[3]

Z. Bursac, M. Tabatabai and D. K. Williams, Non-linear hyperbolastic growth models and applications in cranofacial and stem cell growth,, in, (2006), 190.   Google Scholar

[4]

M. R. Droop, The nutrient status of algal cells in continuous culture,, J. Mar. Biol. Assoc. UK, 54 (1974), 825.   Google Scholar

[5]

P. Duarte, M. F. Macedo and L. C. da Fonseca, The relationship between phytoplankton diversity and community function in a coastal lagoon,, Hydrobiologia, 555 (2006), 3.   Google Scholar

[6]

W. Eby, M. Tabatabai and Z. Bursac, Hyperbolastic modeling of tumor growth with a combined treatment of iodoacetate and dimethylsulfoxide,, BMC Cancer, 10 (2010).  doi: 10.1186/1471-2407-10-509.  Google Scholar

[7]

G. T. Evans and M. A. Paranjape, Precision of estimates of phytoplankton growth and microzooplankton grazing when the functional response of grazers may be nonlinear,, Mar. Ecol. Prog. Ser., 80 (1992), 285.   Google Scholar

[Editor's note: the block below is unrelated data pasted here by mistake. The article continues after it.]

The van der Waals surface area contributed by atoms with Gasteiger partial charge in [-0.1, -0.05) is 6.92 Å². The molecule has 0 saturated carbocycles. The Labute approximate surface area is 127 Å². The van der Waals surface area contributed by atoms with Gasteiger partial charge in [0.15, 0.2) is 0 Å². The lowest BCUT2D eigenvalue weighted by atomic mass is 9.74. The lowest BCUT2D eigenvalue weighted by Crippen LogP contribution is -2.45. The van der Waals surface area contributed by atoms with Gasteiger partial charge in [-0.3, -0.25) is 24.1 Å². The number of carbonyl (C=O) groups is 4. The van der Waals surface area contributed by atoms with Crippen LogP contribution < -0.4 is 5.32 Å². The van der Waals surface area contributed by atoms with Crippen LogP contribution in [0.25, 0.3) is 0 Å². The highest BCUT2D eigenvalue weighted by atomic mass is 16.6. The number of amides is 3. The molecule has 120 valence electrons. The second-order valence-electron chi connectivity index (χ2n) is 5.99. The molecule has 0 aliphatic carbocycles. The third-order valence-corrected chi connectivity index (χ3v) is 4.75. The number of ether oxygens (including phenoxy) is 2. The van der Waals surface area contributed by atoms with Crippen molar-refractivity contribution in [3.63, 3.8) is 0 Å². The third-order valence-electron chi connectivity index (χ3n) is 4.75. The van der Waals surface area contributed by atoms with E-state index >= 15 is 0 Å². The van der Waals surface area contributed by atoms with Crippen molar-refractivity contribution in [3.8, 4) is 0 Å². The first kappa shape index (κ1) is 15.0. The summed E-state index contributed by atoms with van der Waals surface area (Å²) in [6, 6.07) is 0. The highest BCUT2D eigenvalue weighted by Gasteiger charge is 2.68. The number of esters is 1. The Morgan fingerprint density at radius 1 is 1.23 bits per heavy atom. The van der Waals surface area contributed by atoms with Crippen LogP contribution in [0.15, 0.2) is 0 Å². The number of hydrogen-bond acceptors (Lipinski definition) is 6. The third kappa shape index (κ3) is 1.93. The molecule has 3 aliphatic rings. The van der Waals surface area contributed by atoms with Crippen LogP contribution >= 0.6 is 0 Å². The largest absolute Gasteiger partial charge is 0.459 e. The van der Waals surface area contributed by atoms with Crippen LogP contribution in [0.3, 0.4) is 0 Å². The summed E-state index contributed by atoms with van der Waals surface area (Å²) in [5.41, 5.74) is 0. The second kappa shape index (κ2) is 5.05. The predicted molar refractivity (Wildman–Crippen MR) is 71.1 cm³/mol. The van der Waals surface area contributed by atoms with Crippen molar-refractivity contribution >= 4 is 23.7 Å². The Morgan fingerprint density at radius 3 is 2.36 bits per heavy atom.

[8]

K. J. Flynn, A mechanistic model for describing dynamic multi-nutrient, light, temperature interactions in phytoplankton,, J. Plankton Research, 23 (2001), 977.   Google Scholar

[9]

K. Gao, Y. Wu, G. Li, H. Wu, V. E. Villafañe and E. W. Helbling, Solar UV radiation drives CO2 fixation in marine phytoplankton: A double-edged sword., Plant Physiol, 144 (2007), 54.   Google Scholar

[10]

R. J. Greider, The relationship between steady state phytoplankton growth and photosynthesis,, Limnol. Oceanogr., 35 (1990), 971.   Google Scholar

[11]

T-Y. Ho, A. Quigg, Z. V. Finkel, A. J. Milligan, K. Wyman, P. G. Falkowski and F. M. M. Morel, The elemental composition of some marine phytoplankton,, J. Phycol., 39 (2003), 1145.   Google Scholar

[12]

D. A. Kiefer and J. J. Cullen, Phytoplankton growth and light absorption as regulated by light, temperature, and nutrients,, J. Plankton Research, 10 (1991), 163.   Google Scholar

[13]

T. Kmeṫ, M. Straškraba and P. Mauersberger, A mechanistic model of the adaptation of phytoplankton photosynthesis,, Bull. Math. Biol., 55 (1993), 259.   Google Scholar

[14]

L. Mailleret, J-L. Gouzé and O. Bernard, Nonlinear control for algae growth models in the chemostat,, Bioprocess Biosyst. Eng., 27 (2005), 319.   Google Scholar

[15]

Z-P. Mei, Z. V. Finkel and A. J. Irwin, Light and nutrient availability affect the size-scaling of growth in phytoplankton,, J. Theor. Biol., 259 (2009), 582.   Google Scholar

[16]